FLY, do you need me on to talk about why frat boys are the CINECAST!ing worst?
Only if you agree to participate in the 30 Rack and/or 40 Challenge game segments*. Though I would agree, fratboys mostly suck, but that doesn't mean all #FBC is bad.
Looks like Fourteen got picked up by Grasshopper, which probably means I won't see it here, though Worlds of Ursula K. Le Guin was shown at FilmBar. No Black Mother or Asako last year, so...
Just in brief, what'd you like so much about it? Of the two I haven't seen on your list, that's the one I know basically nothing about, but sounds intriguing from what I do know.
Definitely the two performances, in hindsight I should have thrown them on my ballot, but I also am aware that this thing isn't going to be seen much, even in 2020. What I responded to most was how authentic it felt, in a similar way that something like Marriage Story
examines the end of a romantic relationship (along with the eventual understanding/reconciliation/however you want to label the end of it)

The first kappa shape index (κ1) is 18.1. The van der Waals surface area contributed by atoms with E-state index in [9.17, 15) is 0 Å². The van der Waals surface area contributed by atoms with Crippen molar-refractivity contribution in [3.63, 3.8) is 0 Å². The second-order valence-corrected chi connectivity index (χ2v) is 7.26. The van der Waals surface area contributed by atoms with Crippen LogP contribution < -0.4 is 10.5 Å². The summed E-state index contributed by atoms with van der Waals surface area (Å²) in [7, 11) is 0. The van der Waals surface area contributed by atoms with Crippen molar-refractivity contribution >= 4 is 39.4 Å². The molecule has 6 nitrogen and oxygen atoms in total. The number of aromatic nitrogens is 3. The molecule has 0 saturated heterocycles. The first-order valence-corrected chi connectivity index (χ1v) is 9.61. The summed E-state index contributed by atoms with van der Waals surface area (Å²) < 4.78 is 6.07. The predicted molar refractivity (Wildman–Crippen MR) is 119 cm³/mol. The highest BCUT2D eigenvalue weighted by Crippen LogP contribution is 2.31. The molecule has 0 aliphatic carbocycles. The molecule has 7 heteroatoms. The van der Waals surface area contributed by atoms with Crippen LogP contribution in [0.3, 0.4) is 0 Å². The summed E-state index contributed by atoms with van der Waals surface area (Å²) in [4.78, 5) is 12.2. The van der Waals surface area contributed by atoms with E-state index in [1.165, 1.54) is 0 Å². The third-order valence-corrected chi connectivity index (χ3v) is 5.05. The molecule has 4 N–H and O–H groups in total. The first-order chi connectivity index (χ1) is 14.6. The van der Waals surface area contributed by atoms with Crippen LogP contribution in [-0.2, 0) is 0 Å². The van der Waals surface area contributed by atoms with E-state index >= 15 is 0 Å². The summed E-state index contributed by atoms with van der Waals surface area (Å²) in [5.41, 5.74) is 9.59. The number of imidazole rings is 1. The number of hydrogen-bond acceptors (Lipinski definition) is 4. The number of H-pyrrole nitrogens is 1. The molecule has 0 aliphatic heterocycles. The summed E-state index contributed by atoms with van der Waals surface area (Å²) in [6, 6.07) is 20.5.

, this film focuses more on a platonic friendship, and how those grow and change over time based on living situation, job, life in general. It's incredibly well written, it feels very human, and captures that mid 20's to mid 30s sense of nowness in the same way something like Girls
did in its strongest seasons. It also isn't afraid to avoid conventional drama, and the sequence at the train station is magnificent in how okay it is with just observing. I probably need to see it again, as it was the first thing I saw on Day 2 of PFF (admittedly, I'm still relatively fresh at this point), but also was coming off, I believe, a 5 film day that went relatively late the night before. And even Day 2 followed by two more films and then the Charli XCX concert, so it was an eventful day, but without consulting my notes those are the broad strokes of why I liked it so much. Do hope people get a chance to watch it when it gets its streaming/Blu Ray release. I also went in knowing nothing about it, just had roujin's input on the preliminary fest interest list, but skipped out on The Lodge Friday night for The Twentieth Century so that I could do Fourteen on its only showing the next morning. Fortunate enough to have a Q&A with Sallitt afterward too, which was cool, though at that point I'd already been fully won over by the movie, so the most interesting parts of that was his actual filming process and how he squeezed it in with his vacation time he had saved up. Had I known more about his background at the time I'd have been interested to hear more, since I'm having trouble finding reference points about it while looking now, and knowing that he came from criticism and still seems to write, along with the film work.
*Coors Lite and/or Steel Reserve not required.